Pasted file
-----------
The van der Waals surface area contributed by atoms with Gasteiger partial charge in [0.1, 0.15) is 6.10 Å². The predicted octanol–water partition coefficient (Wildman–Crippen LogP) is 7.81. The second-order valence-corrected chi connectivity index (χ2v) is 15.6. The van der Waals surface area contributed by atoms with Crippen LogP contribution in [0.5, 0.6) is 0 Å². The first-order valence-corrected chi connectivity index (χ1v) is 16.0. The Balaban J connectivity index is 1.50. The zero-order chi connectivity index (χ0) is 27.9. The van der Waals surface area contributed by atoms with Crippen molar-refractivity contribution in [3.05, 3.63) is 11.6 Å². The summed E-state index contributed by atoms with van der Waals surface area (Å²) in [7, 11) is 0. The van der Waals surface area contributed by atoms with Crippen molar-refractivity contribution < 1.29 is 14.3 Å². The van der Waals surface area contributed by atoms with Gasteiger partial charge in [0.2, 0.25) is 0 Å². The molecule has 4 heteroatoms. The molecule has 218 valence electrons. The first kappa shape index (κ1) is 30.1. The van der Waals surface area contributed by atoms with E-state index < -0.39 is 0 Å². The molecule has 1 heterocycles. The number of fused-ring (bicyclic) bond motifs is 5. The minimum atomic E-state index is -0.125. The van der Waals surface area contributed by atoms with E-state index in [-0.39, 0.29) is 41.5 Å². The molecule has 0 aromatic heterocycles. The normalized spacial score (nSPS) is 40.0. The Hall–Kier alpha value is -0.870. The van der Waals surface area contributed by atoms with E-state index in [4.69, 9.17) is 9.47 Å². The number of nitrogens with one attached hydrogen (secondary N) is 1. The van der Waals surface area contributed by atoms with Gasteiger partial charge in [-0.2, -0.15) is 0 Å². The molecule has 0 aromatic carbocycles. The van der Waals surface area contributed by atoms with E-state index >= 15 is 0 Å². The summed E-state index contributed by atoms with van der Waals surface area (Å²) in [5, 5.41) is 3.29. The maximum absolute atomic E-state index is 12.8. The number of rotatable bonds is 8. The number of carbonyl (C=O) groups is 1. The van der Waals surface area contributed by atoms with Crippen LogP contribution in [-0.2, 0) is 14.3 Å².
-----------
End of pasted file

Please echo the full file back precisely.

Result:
The van der Waals surface area contributed by atoms with Gasteiger partial charge in [0.1, 0.15) is 6.10 Å². The predicted octanol–water partition coefficient (Wildman–Crippen LogP) is 7.81. The second-order valence-corrected chi connectivity index (χ2v) is 15.6. The van der Waals surface area contributed by atoms with Crippen LogP contribution in [0.5, 0.6) is 0 Å². The first-order valence-corrected chi connectivity index (χ1v) is 16.0. The Balaban J connectivity index is 1.50. The zero-order chi connectivity index (χ0) is 27.9. The van der Waals surface area contributed by atoms with Crippen molar-refractivity contribution in [3.05, 3.63) is 11.6 Å². The summed E-state index contributed by atoms with van der Waals surface area (Å²) in [7, 11) is 0. The van der Waals surface area contributed by atoms with Crippen molar-refractivity contribution < 1.29 is 14.3 Å². The van der Waals surface area contributed by atoms with Gasteiger partial charge in [0.2, 0.25) is 0 Å². The molecule has 4 heteroatoms. The molecule has 218 valence electrons. The first kappa shape index (κ1) is 30.1. The van der Waals surface area contributed by atoms with E-state index < -0.39 is 0 Å². The molecule has 1 heterocycles. The number of fused-ring (bicyclic) bond motifs is 5. The minimum atomic E-state index is -0.125. The van der Waals surface area contributed by atoms with E-state index in [-0.39, 0.29) is 41.5 Å². The molecule has 0 aromatic heterocycles. The normalized spacial score (nSPS) is 40.0. The Hall–Kier alpha value is -0.870. The van der Waals surface area contributed by atoms with E-state index in [4.69, 9.17) is 9.47 Å². The number of nitrogens with one attached hydrogen (secondary N) is 1. The van der Waals surface area contributed by atoms with Gasteiger partial charge in [-0.2, -0.15) is 0 Å². The molecule has 0 aromatic carbocycles. The van der Waals surface area contributed by atoms with E-state index >= 15 is 0 Å². The summed E-state index contributed by atoms with van der Waals surface area (Å²) in [5, 5.41) is 3.29. The maximum absolute atomic E-state index is 12.8. The number of rotatable bonds is 8. The number of carbonyl (C=O) groups is 1. The van der Waals surface area contributed by atoms with Crippen LogP contribution in [-0.2, 0) is 14.3 Å².